Tuesday 16 October 2007

Today's thought criminal

A priest has been interviewed by police on suspicion of inciting racial hatred for expressing his Christian views in his parish newsletter.

Father John Hayes, 71, was quizzed for more than an hour after commenting on the case of a Muslim girl who went to court over her wish to wear a full veil in class.

A sergeant and community support officer turned up without warning at his presbytery after an allegation was made to a Scotland Yard 'hate crimes' unit.


Last night the priest said his 'offending' remarks had concerned Shabina Begum, who, represented by Cherie Blair QC, claimed unsuccessfully that it was her human right to be allowed to wear her jilbab, a loose gown, in class.

After hearing an interview with the girl, Mr Hayes suggested in his internet bulletin to his parishioners that it was never possible to convince anyone by argument in matters of religion.

"My point was that you have to demonstrate what it means to be Christian through your actions," he said.

"Apparently someone in my congregation was unhappy with my comments and, after waiting a year, went to the police to say he had been 'disturbed' by it."

A fortnight ago officers knocked on the door of his home next to St Mary's Church, Hornchurch. They said they had been sent by a superintendent.
At least the matter ended there, and Fr Hayes was not arrested. Nonetheless, one has to wonder about the mentality of the person who complained about this. Possibly the complainant was motivated by personal animosity towards Fr Hayes, but I find it more likely that they were just another member of the self-appointed liberal thought police, who delight in setting the cops on those who express views they disagree with, all in the name of 'diversity' and 'respect'. In any event, prosecution for wasting police time would seem to be well merited.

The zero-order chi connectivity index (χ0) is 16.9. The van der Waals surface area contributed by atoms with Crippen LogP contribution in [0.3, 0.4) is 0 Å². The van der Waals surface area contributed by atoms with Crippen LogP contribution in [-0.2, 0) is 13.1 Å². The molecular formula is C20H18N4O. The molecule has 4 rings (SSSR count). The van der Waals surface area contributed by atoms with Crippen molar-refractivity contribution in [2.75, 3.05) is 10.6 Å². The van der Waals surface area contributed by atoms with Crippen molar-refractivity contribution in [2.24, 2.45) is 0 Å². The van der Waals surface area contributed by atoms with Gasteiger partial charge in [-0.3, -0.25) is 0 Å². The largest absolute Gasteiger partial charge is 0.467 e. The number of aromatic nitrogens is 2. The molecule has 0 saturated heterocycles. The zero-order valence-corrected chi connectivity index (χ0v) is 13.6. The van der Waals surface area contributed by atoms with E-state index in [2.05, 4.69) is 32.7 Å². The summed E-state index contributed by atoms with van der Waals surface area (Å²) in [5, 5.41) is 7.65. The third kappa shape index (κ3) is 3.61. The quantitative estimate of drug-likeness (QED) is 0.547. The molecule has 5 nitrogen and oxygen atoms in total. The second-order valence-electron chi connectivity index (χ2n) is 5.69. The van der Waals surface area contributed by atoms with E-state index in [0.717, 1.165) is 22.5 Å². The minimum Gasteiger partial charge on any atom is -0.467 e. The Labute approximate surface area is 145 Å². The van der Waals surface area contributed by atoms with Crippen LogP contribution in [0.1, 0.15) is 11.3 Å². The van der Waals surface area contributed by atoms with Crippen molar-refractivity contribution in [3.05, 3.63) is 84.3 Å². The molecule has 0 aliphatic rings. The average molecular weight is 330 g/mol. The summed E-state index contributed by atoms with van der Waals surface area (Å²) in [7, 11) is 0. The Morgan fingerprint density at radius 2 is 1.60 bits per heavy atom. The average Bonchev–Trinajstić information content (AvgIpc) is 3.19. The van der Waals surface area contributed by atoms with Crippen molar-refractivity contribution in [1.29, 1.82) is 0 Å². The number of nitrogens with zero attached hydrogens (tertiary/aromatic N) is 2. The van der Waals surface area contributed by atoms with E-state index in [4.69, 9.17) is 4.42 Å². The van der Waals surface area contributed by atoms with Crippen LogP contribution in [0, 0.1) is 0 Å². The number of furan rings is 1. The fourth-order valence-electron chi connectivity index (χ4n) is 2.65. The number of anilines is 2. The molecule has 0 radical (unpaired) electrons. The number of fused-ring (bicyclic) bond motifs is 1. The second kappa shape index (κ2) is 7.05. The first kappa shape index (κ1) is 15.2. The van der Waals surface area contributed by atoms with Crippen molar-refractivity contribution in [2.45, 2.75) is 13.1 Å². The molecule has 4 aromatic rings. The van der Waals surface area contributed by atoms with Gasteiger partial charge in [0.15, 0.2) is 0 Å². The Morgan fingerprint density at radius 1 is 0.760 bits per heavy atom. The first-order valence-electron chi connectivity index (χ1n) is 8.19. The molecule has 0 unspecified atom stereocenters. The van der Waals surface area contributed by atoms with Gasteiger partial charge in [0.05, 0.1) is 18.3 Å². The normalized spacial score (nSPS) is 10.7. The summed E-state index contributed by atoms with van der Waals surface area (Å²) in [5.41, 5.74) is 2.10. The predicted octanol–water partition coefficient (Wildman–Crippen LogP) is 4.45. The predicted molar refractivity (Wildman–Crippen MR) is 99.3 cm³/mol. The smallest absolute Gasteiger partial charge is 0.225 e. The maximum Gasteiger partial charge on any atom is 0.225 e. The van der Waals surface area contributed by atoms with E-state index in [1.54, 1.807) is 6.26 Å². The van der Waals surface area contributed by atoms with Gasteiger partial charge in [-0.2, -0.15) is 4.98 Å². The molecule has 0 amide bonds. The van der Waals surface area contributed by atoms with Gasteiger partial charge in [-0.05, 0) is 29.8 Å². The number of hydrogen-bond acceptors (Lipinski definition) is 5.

As for the police: well, what else did you expect? A proportionate response? Objectivity? A focus on preventing or solving real crime rather than harassing septuagenarian clergymen for making vaguely non-PC remarks? If so, then I'm afraid that you're living in the past.

Hat-tip: Laban Tall, who also makes some interesting observations regarding the comparative importance attached to Ramadan and Lent by the media-political elite.


Anonymous said...

I found this comment on the Daily Mail's site very interesting:

"I think it is very unfair to blame the police for this. They have no option but to follow the laws that have been bought in."

I gather that 'we were only following orders' wasn't a valid excuse at Nuremburg, so why should it be a valid excuse anywhere else?

Anonymous said...

Well Mr Smith, I think the police have grown to believe in it by now.

After all, in the past wern't Police officers often former Army Officers and so on? Now they're all recruited when they're very young, even at age 14 in the 'Police Cadets'.

Anonymous said...

I don't know about that, but I do know that the Peelian principle that 'the police are the public and the public are the police' seems to have vanished.

Fulham Reactionary said...

Mr Smith:

Yes, I saw that comment. One might have hoped that the police would have exercised a degree of judgement in this case. After all, they don't have to investigate every single complaint that is brought before them, and certainly not those complaints, such as this one appears to be, in which the alleged offence is in truth completely innocuous.

Anonymous said...

Sometimes I wish the country were just one person, so I could shake her by the shoulders and scream at her to 'GROW UP!'